Researcher IDC, EMC Total Up the 'Digital Universe'
For the third year, researcher IDC and storage infrastructure provider EMC have attempted to quantify all things digital: that is, to find and account for all the digital data in the world, no matter where it resides. This study includes everything: e-mail, instant messages, voice recordings, documents, photos, video, graphics, data logs, TiVO recordings, business transaction data -- everything. EMC and IDC claim to have accounted for it all; at least this is what they tell eWEEK.In a report released May 18 that ostensibly takes roll of everything digital-up to and including the calendar year ending at midnight, Dec. 31, 2008-IDC and EMC estimate the so-called digital universe to be 487 billion gigabytes in size, give or take a few bytes.
Apparently to get a head start on next year's universal digital roundup, EMC, one of the world's major data storage companies, is keeping track in public of all the new bytes coming into the world. Check out this Web page, which includes a rather fast-moving "Worldwide Information Growth Ticket."
For the third straight year, researcher IDC and EMC have attempted to quantify all things digital-that is, to find and account for all the digital data in the world, wherever it resides.
This study includes everything: e-mail, instant messages, voice recordings, telephone answering machines, plain old documents, photos, video, graphics, data logs, TiVO recordings, business transaction data-everything. EMC and IDC claim to have accounted for it all; at least this is what they tell eWEEK.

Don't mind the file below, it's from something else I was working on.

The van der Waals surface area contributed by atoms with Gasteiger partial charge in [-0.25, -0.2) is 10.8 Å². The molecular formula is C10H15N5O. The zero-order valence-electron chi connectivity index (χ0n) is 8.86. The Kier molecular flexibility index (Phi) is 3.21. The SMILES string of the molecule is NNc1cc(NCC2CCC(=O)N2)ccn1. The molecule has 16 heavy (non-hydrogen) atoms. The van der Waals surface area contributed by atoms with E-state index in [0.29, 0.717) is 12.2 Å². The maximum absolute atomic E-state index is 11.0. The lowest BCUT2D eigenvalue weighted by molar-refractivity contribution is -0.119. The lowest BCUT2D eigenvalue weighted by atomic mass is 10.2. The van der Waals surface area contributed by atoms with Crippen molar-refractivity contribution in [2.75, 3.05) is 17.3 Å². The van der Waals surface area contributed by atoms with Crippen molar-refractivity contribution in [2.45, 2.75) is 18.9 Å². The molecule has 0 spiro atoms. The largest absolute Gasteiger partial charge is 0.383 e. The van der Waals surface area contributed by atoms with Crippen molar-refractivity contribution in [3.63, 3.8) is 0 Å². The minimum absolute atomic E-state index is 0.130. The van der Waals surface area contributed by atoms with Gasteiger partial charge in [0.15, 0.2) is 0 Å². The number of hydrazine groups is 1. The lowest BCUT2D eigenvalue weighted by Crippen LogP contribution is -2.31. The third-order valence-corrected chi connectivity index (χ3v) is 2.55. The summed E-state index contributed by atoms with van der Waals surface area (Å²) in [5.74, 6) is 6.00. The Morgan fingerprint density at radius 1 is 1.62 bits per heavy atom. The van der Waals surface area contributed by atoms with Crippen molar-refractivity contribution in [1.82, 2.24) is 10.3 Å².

There are obvious commercial reasons for spending the time, money and effort to try to come up with such an accounting. EMC certainly wants to sell you storage capacity, data security and control over all your data so you can master your own part of that ever-growing digital universe; rocket science it is not.
On the other side, IDC wants to get its arms around how much data it is researching- along with the trends involved-so it can resell all this information. Both are perfectly reasonable motivations.
But the real questions are these: How accurate is it all? Do we look at this story and shrug, roll our eyes or what? How does this affect you and me, if at all?
"You have to realize that we [IDC] cover the IT from a very broad perspective," Dave Reinsel, group vice president of storage and semiconductors at IDC, told eWEEK.
"We have all this data we can leverage, whether it's from digital surveillance cameras, digital TVs, servers, storage ... we cover pictures, megapixels, resolution, everything. So why not try to get a handle on it all?"